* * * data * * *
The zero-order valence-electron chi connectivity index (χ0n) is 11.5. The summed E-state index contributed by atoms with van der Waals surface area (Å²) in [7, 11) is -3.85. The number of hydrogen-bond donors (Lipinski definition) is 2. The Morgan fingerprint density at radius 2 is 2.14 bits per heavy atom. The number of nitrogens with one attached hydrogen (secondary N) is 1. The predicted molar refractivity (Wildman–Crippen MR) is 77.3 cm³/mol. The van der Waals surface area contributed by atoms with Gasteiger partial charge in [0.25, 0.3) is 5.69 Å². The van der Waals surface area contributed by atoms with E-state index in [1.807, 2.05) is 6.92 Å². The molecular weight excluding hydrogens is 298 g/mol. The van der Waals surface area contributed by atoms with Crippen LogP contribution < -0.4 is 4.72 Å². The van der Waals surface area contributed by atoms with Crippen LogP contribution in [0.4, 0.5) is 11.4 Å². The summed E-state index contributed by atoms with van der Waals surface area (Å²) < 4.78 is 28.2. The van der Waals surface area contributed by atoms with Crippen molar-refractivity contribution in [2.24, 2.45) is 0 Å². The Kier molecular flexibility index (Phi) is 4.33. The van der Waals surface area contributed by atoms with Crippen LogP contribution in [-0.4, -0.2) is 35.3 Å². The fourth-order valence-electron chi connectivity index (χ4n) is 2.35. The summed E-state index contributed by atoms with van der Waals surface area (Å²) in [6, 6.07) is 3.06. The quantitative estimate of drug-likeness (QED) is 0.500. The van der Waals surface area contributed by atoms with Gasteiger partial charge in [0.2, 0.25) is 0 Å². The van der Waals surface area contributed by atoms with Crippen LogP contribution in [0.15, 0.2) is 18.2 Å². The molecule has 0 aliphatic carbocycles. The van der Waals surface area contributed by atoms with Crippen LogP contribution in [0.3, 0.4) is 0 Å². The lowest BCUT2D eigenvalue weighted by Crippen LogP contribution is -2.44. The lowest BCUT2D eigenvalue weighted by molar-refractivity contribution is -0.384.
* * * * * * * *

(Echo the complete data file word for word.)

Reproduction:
The zero-order valence-electron chi connectivity index (χ0n) is 11.5. The summed E-state index contributed by atoms with van der Waals surface area (Å²) in [7, 11) is -3.85. The number of hydrogen-bond donors (Lipinski definition) is 2. The Morgan fingerprint density at radius 2 is 2.14 bits per heavy atom. The number of nitrogens with one attached hydrogen (secondary N) is 1. The predicted molar refractivity (Wildman–Crippen MR) is 77.3 cm³/mol. The van der Waals surface area contributed by atoms with Gasteiger partial charge in [0.25, 0.3) is 5.69 Å². The van der Waals surface area contributed by atoms with E-state index in [1.807, 2.05) is 6.92 Å². The molecular weight excluding hydrogens is 298 g/mol. The van der Waals surface area contributed by atoms with Crippen LogP contribution < -0.4 is 4.72 Å². The van der Waals surface area contributed by atoms with Crippen LogP contribution in [0.4, 0.5) is 11.4 Å². The summed E-state index contributed by atoms with van der Waals surface area (Å²) < 4.78 is 28.2. The van der Waals surface area contributed by atoms with Crippen molar-refractivity contribution in [2.24, 2.45) is 0 Å². The Kier molecular flexibility index (Phi) is 4.33. The van der Waals surface area contributed by atoms with Crippen LogP contribution in [-0.4, -0.2) is 35.3 Å². The fourth-order valence-electron chi connectivity index (χ4n) is 2.35. The summed E-state index contributed by atoms with van der Waals surface area (Å²) in [6, 6.07) is 3.06. The quantitative estimate of drug-likeness (QED) is 0.500. The van der Waals surface area contributed by atoms with Gasteiger partial charge in [0.2, 0.25) is 0 Å². The van der Waals surface area contributed by atoms with Crippen LogP contribution in [0.15, 0.2) is 18.2 Å². The molecule has 0 aliphatic carbocycles. The van der Waals surface area contributed by atoms with Crippen LogP contribution in [0.3, 0.4) is 0 Å². The lowest BCUT2D eigenvalue weighted by Crippen LogP contribution is -2.44. The lowest BCUT2D eigenvalue weighted by molar-refractivity contribution is -0.384.